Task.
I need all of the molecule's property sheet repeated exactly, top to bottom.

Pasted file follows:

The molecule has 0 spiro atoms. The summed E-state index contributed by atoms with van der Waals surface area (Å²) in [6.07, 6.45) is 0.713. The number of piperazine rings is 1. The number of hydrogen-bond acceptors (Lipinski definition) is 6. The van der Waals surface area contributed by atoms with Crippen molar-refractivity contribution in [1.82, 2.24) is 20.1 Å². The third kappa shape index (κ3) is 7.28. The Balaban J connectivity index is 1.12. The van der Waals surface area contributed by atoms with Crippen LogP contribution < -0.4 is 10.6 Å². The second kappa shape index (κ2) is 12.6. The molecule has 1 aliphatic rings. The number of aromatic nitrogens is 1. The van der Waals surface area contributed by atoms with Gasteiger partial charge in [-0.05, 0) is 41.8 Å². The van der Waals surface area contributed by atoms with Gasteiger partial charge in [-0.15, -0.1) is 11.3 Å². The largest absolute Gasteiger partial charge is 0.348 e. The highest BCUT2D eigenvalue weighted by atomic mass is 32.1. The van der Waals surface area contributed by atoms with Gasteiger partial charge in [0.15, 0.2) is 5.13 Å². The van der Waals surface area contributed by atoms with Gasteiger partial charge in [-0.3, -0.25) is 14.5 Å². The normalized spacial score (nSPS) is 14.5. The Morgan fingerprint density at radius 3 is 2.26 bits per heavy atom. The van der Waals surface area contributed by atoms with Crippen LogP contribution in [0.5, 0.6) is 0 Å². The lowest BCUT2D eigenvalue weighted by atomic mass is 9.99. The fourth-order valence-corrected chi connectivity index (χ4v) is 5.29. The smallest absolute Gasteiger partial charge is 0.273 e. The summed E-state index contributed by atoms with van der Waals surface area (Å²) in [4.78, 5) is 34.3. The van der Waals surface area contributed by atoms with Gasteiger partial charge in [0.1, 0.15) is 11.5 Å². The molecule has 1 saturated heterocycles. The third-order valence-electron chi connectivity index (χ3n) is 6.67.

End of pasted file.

The molecule has 0 spiro atoms. The summed E-state index contributed by atoms with van der Waals surface area (Å²) in [6.07, 6.45) is 0.713. The number of piperazine rings is 1. The number of hydrogen-bond acceptors (Lipinski definition) is 6. The van der Waals surface area contributed by atoms with Crippen molar-refractivity contribution in [1.82, 2.24) is 20.1 Å². The third kappa shape index (κ3) is 7.28. The Balaban J connectivity index is 1.12. The van der Waals surface area contributed by atoms with Crippen LogP contribution < -0.4 is 10.6 Å². The second kappa shape index (κ2) is 12.6. The molecule has 1 aliphatic rings. The number of aromatic nitrogens is 1. The van der Waals surface area contributed by atoms with Gasteiger partial charge in [-0.05, 0) is 41.8 Å². The van der Waals surface area contributed by atoms with Gasteiger partial charge in [-0.15, -0.1) is 11.3 Å². The largest absolute Gasteiger partial charge is 0.348 e. The highest BCUT2D eigenvalue weighted by atomic mass is 32.1. The van der Waals surface area contributed by atoms with Gasteiger partial charge in [0.15, 0.2) is 5.13 Å². The van der Waals surface area contributed by atoms with Gasteiger partial charge in [-0.3, -0.25) is 14.5 Å². The normalized spacial score (nSPS) is 14.5. The Morgan fingerprint density at radius 3 is 2.26 bits per heavy atom. The van der Waals surface area contributed by atoms with Crippen LogP contribution in [0.5, 0.6) is 0 Å². The lowest BCUT2D eigenvalue weighted by atomic mass is 9.99. The fourth-order valence-corrected chi connectivity index (χ4v) is 5.29. The smallest absolute Gasteiger partial charge is 0.273 e. The summed E-state index contributed by atoms with van der Waals surface area (Å²) in [4.78, 5) is 34.3. The van der Waals surface area contributed by atoms with Gasteiger partial charge in [0.1, 0.15) is 11.5 Å². The molecule has 1 saturated heterocycles. The third-order valence-electron chi connectivity index (χ3n) is 6.67.